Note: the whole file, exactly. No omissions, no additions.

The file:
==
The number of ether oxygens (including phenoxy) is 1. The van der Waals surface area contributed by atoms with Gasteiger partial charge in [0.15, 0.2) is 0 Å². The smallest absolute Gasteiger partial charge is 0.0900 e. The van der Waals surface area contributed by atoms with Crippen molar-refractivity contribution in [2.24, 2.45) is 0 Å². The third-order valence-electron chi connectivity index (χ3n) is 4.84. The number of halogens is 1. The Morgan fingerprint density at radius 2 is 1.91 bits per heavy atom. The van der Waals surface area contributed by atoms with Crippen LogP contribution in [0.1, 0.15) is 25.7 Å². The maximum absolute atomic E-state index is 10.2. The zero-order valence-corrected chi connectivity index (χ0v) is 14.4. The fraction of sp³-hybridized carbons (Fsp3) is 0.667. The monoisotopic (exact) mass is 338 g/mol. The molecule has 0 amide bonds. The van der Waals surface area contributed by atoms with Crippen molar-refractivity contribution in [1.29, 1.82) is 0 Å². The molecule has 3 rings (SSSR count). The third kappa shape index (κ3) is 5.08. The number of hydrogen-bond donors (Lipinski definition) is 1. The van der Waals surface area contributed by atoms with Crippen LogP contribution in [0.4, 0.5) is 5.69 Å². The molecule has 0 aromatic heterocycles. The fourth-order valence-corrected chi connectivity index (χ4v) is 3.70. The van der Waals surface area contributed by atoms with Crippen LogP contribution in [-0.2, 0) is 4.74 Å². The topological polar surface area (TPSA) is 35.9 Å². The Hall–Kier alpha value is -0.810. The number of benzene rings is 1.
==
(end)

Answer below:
The number of ether oxygens (including phenoxy) is 1. The van der Waals surface area contributed by atoms with Gasteiger partial charge in [0.15, 0.2) is 0 Å². The smallest absolute Gasteiger partial charge is 0.0900 e. The van der Waals surface area contributed by atoms with Crippen molar-refractivity contribution in [2.24, 2.45) is 0 Å². The third-order valence-electron chi connectivity index (χ3n) is 4.84. The number of halogens is 1. The Morgan fingerprint density at radius 2 is 1.91 bits per heavy atom. The van der Waals surface area contributed by atoms with Crippen LogP contribution in [0.1, 0.15) is 25.7 Å². The maximum absolute atomic E-state index is 10.2. The zero-order valence-corrected chi connectivity index (χ0v) is 14.4. The fraction of sp³-hybridized carbons (Fsp3) is 0.667. The monoisotopic (exact) mass is 338 g/mol. The molecule has 0 amide bonds. The van der Waals surface area contributed by atoms with Crippen molar-refractivity contribution in [1.29, 1.82) is 0 Å². The molecule has 3 rings (SSSR count). The third kappa shape index (κ3) is 5.08. The number of hydrogen-bond donors (Lipinski definition) is 1. The van der Waals surface area contributed by atoms with Crippen LogP contribution in [0.4, 0.5) is 5.69 Å². The molecule has 0 aromatic heterocycles. The fourth-order valence-corrected chi connectivity index (χ4v) is 3.70. The van der Waals surface area contributed by atoms with Crippen LogP contribution in [-0.2, 0) is 4.74 Å². The topological polar surface area (TPSA) is 35.9 Å². The Hall–Kier alpha value is -0.810. The number of benzene rings is 1.